Sender ID Finds New Life

By Wayne Rash  |  Posted 2004-10-15 Print this article Print

A Canadian ISP is using Microsoft's Sender ID technology in its iPermitMail virtual e-mail firewall.

Internet Light and Power says it will become one of the first ISPs to deploy Microsoft Corp.s anticipated Sender ID technology in daily operations. Sender ID will become part of the Toronto-based companys iPermitMail virtual e-mail firewall, which ILAP developed as a means of combating e-mail fraud. According to ILAP President Tristan Goguen, the product is already quite effective against spam, but it still has problems with fraudulent e-mail addresses; he expects Sender ID to solve those problems. iPermitMail is in use at a number of other ISPs and enterprises throughout the world in addition to ILAP, Goguen said.
With Sender ID, "businesses no longer have to worry about their trademarks being compromised, and recipients can have confidence that their mail isnt fraudulent," Goguen said. He said that his company plans to layer Sender ID on top of iPermitMail to assure its users that that their mail will be essentially free of fraudulent e-mail, phishing scams and spam.
"The objective," Goguen said, "is to solve the spam problem." Solving the spam problem is also Microsofts goal, according to company spokesman Sean Sundwall. He said the companys Sender ID technology is moving ahead as planned. While its not widely adopted as yet, its growing, and he said that there are already "a handful" of ISPs and companies that have asked for licenses. The pace should pick up soon, Sundwall said. The Redmond, Wash., company is working on the document that defines Sender ID to refine the changes that came out of the MARID group. Once thats done—probably next week—Sundwall said that the next hurdle is the Federal Trade Commission meeting on Nov. 9. Once that happens, he said, he expects interest to pick up significantly. Sender ID will soon be history, Security Center Editor Larry Seltzer writes. Click here to read more. Sender ID as its currently defined can use one of two methods of authentication, either the open-source SRA or Microsofts PRA (purported reply address), which compares the origination IP address in the mail header with the reply address in the header. Sundwall said that only recipients using PRA will be asked to license Microsofts technology, and then only if the patent thats currently pending is actually granted. Sundwall said he expects many if not most companies to use both methods of authentication. Sender ID is an important solution to phishing and spam, according to Sundwall, and thats exactly how ILAP plans to use it. "Were encouraging everyone to publish SPF records," Goguen said. Right now, he said, only about 5 percent of the mail his company receives contains SPF records, but he expects that number to grow rapidly as Sender ID is accepted over time. Sundwall apparently hopes events move more quickly. "We have to stop the bleeding," Sundwall said, "and Sender ID is a good tourniquet." Check out eWEEK.coms Security Center for the latest security news, reviews and analysis. And for insights on security coverage around the Web, take a look at Security Center Editor Larry Seltzers Weblog.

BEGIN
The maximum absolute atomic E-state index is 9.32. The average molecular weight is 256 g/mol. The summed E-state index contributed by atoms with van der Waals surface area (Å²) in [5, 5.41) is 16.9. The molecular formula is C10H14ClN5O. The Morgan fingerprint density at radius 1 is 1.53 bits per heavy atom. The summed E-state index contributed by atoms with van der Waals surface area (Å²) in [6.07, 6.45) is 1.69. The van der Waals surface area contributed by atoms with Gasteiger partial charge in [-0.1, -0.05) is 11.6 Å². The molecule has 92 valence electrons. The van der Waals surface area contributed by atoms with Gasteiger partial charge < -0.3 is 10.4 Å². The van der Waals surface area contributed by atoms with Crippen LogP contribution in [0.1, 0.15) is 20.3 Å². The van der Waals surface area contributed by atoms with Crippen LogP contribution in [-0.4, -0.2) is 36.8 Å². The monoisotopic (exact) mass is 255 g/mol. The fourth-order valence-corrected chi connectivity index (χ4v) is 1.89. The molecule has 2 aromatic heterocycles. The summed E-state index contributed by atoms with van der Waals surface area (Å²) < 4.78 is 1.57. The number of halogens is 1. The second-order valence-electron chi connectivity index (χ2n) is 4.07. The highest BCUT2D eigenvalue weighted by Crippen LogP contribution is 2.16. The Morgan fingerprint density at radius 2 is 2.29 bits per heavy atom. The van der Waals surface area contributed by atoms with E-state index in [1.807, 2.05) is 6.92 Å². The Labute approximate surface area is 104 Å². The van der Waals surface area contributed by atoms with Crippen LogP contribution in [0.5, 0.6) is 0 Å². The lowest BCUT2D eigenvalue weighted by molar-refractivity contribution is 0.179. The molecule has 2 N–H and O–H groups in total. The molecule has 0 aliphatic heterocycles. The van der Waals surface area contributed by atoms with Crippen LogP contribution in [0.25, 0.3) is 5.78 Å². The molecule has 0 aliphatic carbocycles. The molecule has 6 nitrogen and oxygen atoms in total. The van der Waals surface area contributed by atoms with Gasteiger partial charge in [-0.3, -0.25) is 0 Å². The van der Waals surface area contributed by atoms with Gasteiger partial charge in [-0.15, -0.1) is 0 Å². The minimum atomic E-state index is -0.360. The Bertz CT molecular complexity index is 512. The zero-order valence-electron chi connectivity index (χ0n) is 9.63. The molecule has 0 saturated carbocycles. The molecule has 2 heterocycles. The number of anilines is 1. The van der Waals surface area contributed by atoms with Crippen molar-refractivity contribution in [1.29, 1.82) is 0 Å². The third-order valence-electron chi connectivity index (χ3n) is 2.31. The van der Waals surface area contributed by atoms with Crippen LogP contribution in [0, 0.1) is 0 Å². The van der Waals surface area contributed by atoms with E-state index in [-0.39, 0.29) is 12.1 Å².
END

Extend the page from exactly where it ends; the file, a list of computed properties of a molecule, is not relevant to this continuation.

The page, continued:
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Wayne Rash Wayne Rash is a Senior Analyst for eWEEK Labs and runs the magazine's Washington Bureau. Prior to joining eWEEK as a Senior Writer on wireless technology, he was a Senior Contributing Editor and previously a Senior Analyst in the InfoWorld Test Center. He was also a reviewer for Federal Computer Week and Information Security Magazine. Previously, he ran the reviews and events departments at CMP's InternetWeek.

He is a retired naval officer, a former principal at American Management Systems and a long-time columnist for Byte Magazine. He is a regular contributor to Plane & Pilot Magazine and The Washington Post.

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